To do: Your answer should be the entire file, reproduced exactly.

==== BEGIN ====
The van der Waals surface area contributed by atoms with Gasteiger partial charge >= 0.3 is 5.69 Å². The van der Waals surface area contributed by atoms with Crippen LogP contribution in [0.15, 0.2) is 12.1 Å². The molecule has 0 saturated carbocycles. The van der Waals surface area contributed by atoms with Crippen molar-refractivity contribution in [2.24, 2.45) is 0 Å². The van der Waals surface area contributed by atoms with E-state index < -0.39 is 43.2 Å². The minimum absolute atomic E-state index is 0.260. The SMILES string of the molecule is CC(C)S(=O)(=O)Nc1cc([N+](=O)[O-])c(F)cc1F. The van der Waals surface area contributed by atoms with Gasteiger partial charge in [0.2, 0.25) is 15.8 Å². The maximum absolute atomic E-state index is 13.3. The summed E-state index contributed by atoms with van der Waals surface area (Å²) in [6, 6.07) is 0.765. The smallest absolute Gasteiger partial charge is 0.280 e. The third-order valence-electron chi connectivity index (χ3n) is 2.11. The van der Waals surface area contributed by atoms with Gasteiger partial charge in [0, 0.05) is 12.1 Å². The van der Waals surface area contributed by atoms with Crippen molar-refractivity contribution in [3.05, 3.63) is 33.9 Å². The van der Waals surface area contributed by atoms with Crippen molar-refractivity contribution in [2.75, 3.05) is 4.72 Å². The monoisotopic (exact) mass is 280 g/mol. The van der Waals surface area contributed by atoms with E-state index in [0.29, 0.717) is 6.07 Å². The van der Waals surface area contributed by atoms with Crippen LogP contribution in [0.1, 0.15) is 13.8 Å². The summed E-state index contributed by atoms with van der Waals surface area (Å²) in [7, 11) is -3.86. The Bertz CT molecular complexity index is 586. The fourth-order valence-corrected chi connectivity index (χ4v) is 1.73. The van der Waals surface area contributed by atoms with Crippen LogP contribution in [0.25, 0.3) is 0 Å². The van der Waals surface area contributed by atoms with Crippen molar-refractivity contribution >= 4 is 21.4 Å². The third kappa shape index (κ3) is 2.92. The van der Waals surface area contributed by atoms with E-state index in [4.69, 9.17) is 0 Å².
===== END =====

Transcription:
The van der Waals surface area contributed by atoms with Gasteiger partial charge >= 0.3 is 5.69 Å². The van der Waals surface area contributed by atoms with Crippen LogP contribution in [0.15, 0.2) is 12.1 Å². The molecule has 0 saturated carbocycles. The van der Waals surface area contributed by atoms with Crippen molar-refractivity contribution in [2.24, 2.45) is 0 Å². The van der Waals surface area contributed by atoms with E-state index < -0.39 is 43.2 Å². The minimum absolute atomic E-state index is 0.260. The SMILES string of the molecule is CC(C)S(=O)(=O)Nc1cc([N+](=O)[O-])c(F)cc1F. The van der Waals surface area contributed by atoms with Gasteiger partial charge in [0.2, 0.25) is 15.8 Å². The maximum absolute atomic E-state index is 13.3. The summed E-state index contributed by atoms with van der Waals surface area (Å²) in [6, 6.07) is 0.765. The smallest absolute Gasteiger partial charge is 0.280 e. The third-order valence-electron chi connectivity index (χ3n) is 2.11. The van der Waals surface area contributed by atoms with Gasteiger partial charge in [0, 0.05) is 12.1 Å². The van der Waals surface area contributed by atoms with Crippen molar-refractivity contribution in [3.05, 3.63) is 33.9 Å². The van der Waals surface area contributed by atoms with Crippen molar-refractivity contribution in [2.75, 3.05) is 4.72 Å². The monoisotopic (exact) mass is 280 g/mol. The van der Waals surface area contributed by atoms with E-state index in [0.29, 0.717) is 6.07 Å². The van der Waals surface area contributed by atoms with Crippen LogP contribution in [0.1, 0.15) is 13.8 Å². The summed E-state index contributed by atoms with van der Waals surface area (Å²) in [7, 11) is -3.86. The Bertz CT molecular complexity index is 586. The fourth-order valence-corrected chi connectivity index (χ4v) is 1.73. The van der Waals surface area contributed by atoms with Crippen LogP contribution in [0.25, 0.3) is 0 Å². The van der Waals surface area contributed by atoms with Crippen molar-refractivity contribution >= 4 is 21.4 Å². The third kappa shape index (κ3) is 2.92. The van der Waals surface area contributed by atoms with E-state index in [4.69, 9.17) is 0 Å².